Frank Devlyn, president of the Devlyn Group © Bénédicte Desrus for the FT
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As an adult, Frank Devlyn built his parents’ small opticians chain into the biggest in Latin America. But it was selling US confectionery in Mexico as a young boy in the 1940s that gave the president of Devlyn Group his first taste for business.

“Mars, Snickers, Milky Way — they didn’t exist in Ciudad Juárez,” says 77-year-old Mr Devlyn, recalling how at the age of eight he would cross from the northern border town into El Paso, Texas, buy the coveted chocolate bars and sell them to his neighbours back home. “I was selling house to house,” he says, recalling that he got a good price: “I had no competition.”

It was a crash course in commerce. “I learnt how to buy wholesale,” he says, and within two years he had eight other children working for him selling the sweets.

At the same time, as the eldest of six children, he was getting to grips with the family business, which was set up in 1936 by his American father and Mexican mother, both opticians, in Ciudad Juárez. He would wash the windows and arrange the displays. He translated while “the American eye doctor”, who had never learned Spanish, examined patients. By the age of nine he had learned how to make glasses. His door-to-door “candy salesman” experience was also paying dividends.

“I learnt the benefits of promotion. I’d knock on doors and give out handbills — I did this both sides of the border. We also gave out calendars . . . I’d say to shopkeepers: ‘Shall I put it up for you straightaway?’ I’d put it in the middle of the damn store,” he chuckles. “I learnt it was important to be taking advantage of opportunities for publicity and promotion.”

After his father died when Mr Devlyn was 22, he was asked by American Optical to take over a factory. “I’m from the boondocks and they were the big enchilada,” he says. He accepted, took out his first loan and never looked back. “Luck and taking advantage of opportunities — I’ve always lived for that,” he says. Now he is the president of a business with 1,200 opticians shops, mainly in Mexico but also in Guatemala, El Salvador and the US.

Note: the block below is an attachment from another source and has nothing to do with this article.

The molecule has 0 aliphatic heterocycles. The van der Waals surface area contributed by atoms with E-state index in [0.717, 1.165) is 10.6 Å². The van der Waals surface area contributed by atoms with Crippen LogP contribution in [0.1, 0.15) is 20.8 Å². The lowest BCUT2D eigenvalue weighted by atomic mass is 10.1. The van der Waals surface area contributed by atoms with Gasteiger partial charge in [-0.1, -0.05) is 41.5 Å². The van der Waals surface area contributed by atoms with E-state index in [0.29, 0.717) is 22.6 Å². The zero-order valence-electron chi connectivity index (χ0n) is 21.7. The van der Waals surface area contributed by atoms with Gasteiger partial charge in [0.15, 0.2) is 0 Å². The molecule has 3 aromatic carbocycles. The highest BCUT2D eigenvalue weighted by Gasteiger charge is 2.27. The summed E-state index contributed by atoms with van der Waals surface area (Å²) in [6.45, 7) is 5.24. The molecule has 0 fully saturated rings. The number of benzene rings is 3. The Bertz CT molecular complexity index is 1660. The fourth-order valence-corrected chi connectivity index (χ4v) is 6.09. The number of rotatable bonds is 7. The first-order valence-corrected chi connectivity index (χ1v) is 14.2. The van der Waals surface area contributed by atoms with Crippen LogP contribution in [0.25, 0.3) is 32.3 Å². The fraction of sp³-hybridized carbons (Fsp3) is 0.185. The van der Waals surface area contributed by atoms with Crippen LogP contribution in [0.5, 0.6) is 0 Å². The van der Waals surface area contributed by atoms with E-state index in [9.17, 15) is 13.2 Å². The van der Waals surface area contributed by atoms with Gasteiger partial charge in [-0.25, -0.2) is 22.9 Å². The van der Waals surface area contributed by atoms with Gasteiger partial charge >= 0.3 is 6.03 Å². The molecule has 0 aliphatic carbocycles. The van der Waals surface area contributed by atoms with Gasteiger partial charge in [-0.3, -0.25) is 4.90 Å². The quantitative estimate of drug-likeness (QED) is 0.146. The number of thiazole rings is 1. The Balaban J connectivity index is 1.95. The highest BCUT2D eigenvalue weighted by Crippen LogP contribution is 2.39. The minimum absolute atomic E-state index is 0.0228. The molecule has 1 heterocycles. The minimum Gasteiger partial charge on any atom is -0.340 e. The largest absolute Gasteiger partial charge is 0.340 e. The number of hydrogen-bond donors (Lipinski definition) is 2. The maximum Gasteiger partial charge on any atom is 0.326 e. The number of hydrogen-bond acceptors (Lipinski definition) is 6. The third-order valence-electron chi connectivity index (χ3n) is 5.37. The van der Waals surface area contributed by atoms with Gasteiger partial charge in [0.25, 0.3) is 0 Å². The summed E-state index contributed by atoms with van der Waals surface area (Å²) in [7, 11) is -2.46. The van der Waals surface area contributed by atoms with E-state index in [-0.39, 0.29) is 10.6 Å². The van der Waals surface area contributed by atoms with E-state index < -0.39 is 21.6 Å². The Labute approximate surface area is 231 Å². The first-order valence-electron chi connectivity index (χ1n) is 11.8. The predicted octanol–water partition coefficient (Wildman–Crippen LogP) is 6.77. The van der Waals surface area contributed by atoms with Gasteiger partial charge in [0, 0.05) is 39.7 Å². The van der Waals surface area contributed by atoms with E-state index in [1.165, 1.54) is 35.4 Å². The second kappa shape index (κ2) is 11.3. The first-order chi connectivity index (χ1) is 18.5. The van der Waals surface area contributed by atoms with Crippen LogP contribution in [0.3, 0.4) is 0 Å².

An early lesson was to go where there was no competition, and “to offer such good service [that] people are customers for life”. He was also unafraid to import new ideas — such conducting eye exams in the middle of a shop, not behind closed doors — that he saw in Japan.

Mr Devlyn’s business acumen has earned him EY’s 2016 Entrepreneur of the Year for Mexico and a place in this year’s EY World Entrepreneur of the Year event in Monaco.

But there have been downs as well as ups. Mr Devlyn at one point insisted on using own-manufactured frames, despite the existence of better ones. “I learnt from that. I learnt like crazy,” he says.

Mr Devlyn is a shameless self-promoter, who admits he has a “strong desire to stand out”. The former president of charitable body Rotary International, he is also the author of a string of books including Frank Talk, Frank Talk on Leadership and Frank Talk on Public Speaking. A cabinet in his office, where his collection of figurines of famous people is on display, houses four binders with material for several more books that he wants to write, including one on the history of the optical industry.

He has pursued social causes through the Devlyn Foundation and has provided free glasses to some 1m Mexicans without access to eyecare.

Tall and imposing, Mr Devlyn, who is dressed in a suit and sports a tie-pin with spectacles on it, has the gift of the gab. Melanie, his eldest daughter and president of the board of Devlyn Holdings, chides him to “stay focused” as he careers between telling anecdotes and showing off selfies, including one with Mexico’s president, Enrique Peña Nieto.

He has witnessed the transformation of Ciudad Juárez from a sleepy town with no American companies to a manufacturing hub churning out goods for export, and understands the need to keep moving with the times. “Family businesses always peter out,” he says, and in 2014, Devlyn merged with Opticas del AH, a portfolio company owned by Linzor Capital Partners. Linzor has a 23 per cent in the group, “so now I listen to outside advice”.

Ms Devlyn says her father is an internet junkie. “I don’t think his brain is ever off. He’s a hyperactive adult, which is very good for the business.”

Her father puts it slightly differently: “You’ve got to move forward. What got you here won’t get you there.”

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